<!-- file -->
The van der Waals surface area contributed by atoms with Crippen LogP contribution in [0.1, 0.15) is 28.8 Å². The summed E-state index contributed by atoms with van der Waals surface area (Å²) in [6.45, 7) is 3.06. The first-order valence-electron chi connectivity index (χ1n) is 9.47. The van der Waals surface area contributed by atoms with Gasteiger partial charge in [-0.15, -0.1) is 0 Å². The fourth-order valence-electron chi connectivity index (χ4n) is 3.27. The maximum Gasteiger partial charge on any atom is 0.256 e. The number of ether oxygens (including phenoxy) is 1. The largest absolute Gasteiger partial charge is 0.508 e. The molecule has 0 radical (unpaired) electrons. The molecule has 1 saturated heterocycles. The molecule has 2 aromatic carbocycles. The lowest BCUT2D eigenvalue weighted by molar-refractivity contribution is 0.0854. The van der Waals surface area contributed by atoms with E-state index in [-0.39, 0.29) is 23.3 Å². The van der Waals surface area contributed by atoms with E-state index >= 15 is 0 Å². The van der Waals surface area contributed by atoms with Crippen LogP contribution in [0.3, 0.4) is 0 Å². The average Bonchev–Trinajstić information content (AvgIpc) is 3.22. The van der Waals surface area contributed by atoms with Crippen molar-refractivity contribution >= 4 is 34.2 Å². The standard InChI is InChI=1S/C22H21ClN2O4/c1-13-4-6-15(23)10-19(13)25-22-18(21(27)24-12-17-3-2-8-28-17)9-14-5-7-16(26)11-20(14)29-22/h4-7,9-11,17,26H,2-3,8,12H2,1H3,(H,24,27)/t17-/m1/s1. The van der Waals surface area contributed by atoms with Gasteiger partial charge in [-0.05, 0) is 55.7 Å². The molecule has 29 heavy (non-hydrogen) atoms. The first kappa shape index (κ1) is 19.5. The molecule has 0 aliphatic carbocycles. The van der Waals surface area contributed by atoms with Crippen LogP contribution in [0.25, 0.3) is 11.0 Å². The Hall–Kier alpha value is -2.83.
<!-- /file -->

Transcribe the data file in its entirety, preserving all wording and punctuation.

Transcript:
The van der Waals surface area contributed by atoms with Crippen LogP contribution in [0.1, 0.15) is 28.8 Å². The summed E-state index contributed by atoms with van der Waals surface area (Å²) in [6.45, 7) is 3.06. The first-order valence-electron chi connectivity index (χ1n) is 9.47. The van der Waals surface area contributed by atoms with Gasteiger partial charge in [-0.15, -0.1) is 0 Å². The fourth-order valence-electron chi connectivity index (χ4n) is 3.27. The maximum Gasteiger partial charge on any atom is 0.256 e. The number of ether oxygens (including phenoxy) is 1. The largest absolute Gasteiger partial charge is 0.508 e. The molecule has 0 radical (unpaired) electrons. The molecule has 1 saturated heterocycles. The molecule has 2 aromatic carbocycles. The lowest BCUT2D eigenvalue weighted by molar-refractivity contribution is 0.0854. The van der Waals surface area contributed by atoms with E-state index in [-0.39, 0.29) is 23.3 Å². The van der Waals surface area contributed by atoms with E-state index >= 15 is 0 Å². The van der Waals surface area contributed by atoms with Crippen LogP contribution in [0.3, 0.4) is 0 Å². The average Bonchev–Trinajstić information content (AvgIpc) is 3.22. The van der Waals surface area contributed by atoms with Crippen molar-refractivity contribution >= 4 is 34.2 Å². The standard InChI is InChI=1S/C22H21ClN2O4/c1-13-4-6-15(23)10-19(13)25-22-18(21(27)24-12-17-3-2-8-28-17)9-14-5-7-16(26)11-20(14)29-22/h4-7,9-11,17,26H,2-3,8,12H2,1H3,(H,24,27)/t17-/m1/s1. The van der Waals surface area contributed by atoms with Gasteiger partial charge in [-0.05, 0) is 55.7 Å². The molecule has 29 heavy (non-hydrogen) atoms. The first kappa shape index (κ1) is 19.5. The molecule has 0 aliphatic carbocycles. The van der Waals surface area contributed by atoms with Crippen LogP contribution in [0.25, 0.3) is 11.0 Å². The Hall–Kier alpha value is -2.83.